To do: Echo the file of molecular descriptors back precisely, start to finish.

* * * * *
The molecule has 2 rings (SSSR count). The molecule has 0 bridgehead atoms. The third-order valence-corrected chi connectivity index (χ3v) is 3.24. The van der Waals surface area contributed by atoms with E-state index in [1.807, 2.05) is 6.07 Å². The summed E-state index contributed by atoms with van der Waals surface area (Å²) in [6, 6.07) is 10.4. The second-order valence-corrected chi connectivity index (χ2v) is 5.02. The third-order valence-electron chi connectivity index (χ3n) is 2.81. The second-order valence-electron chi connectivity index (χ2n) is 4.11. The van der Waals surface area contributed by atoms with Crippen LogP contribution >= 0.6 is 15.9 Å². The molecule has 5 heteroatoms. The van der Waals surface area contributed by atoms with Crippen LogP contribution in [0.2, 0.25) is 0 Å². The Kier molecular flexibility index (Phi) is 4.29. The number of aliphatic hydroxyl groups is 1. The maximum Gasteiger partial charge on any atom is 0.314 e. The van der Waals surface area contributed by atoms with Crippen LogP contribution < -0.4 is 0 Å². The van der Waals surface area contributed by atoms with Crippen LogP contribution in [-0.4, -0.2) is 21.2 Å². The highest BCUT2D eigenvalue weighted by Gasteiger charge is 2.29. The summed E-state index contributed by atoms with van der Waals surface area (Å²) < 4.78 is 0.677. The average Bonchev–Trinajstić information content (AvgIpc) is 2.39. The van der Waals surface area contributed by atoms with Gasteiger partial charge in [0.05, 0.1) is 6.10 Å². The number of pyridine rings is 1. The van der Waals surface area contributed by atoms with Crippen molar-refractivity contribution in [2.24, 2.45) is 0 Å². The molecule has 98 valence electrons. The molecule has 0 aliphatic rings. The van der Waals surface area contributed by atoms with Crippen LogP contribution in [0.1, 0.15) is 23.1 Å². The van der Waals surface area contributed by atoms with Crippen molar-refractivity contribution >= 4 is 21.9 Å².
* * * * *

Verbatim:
The molecule has 2 rings (SSSR count). The molecule has 0 bridgehead atoms. The third-order valence-corrected chi connectivity index (χ3v) is 3.24. The van der Waals surface area contributed by atoms with E-state index in [1.807, 2.05) is 6.07 Å². The summed E-state index contributed by atoms with van der Waals surface area (Å²) in [6, 6.07) is 10.4. The second-order valence-corrected chi connectivity index (χ2v) is 5.02. The third-order valence-electron chi connectivity index (χ3n) is 2.81. The second-order valence-electron chi connectivity index (χ2n) is 4.11. The van der Waals surface area contributed by atoms with Crippen LogP contribution >= 0.6 is 15.9 Å². The molecule has 5 heteroatoms. The van der Waals surface area contributed by atoms with Crippen LogP contribution in [0.2, 0.25) is 0 Å². The Kier molecular flexibility index (Phi) is 4.29. The number of aliphatic hydroxyl groups is 1. The maximum Gasteiger partial charge on any atom is 0.314 e. The van der Waals surface area contributed by atoms with Crippen LogP contribution < -0.4 is 0 Å². The van der Waals surface area contributed by atoms with Crippen LogP contribution in [-0.4, -0.2) is 21.2 Å². The highest BCUT2D eigenvalue weighted by Gasteiger charge is 2.29. The summed E-state index contributed by atoms with van der Waals surface area (Å²) < 4.78 is 0.677. The average Bonchev–Trinajstić information content (AvgIpc) is 2.39. The van der Waals surface area contributed by atoms with Gasteiger partial charge in [0.05, 0.1) is 6.10 Å². The number of pyridine rings is 1. The van der Waals surface area contributed by atoms with Crippen molar-refractivity contribution in [2.24, 2.45) is 0 Å². The molecule has 98 valence electrons. The molecule has 0 aliphatic rings. The van der Waals surface area contributed by atoms with Crippen LogP contribution in [0.1, 0.15) is 23.1 Å². The van der Waals surface area contributed by atoms with Crippen molar-refractivity contribution >= 4 is 21.9 Å².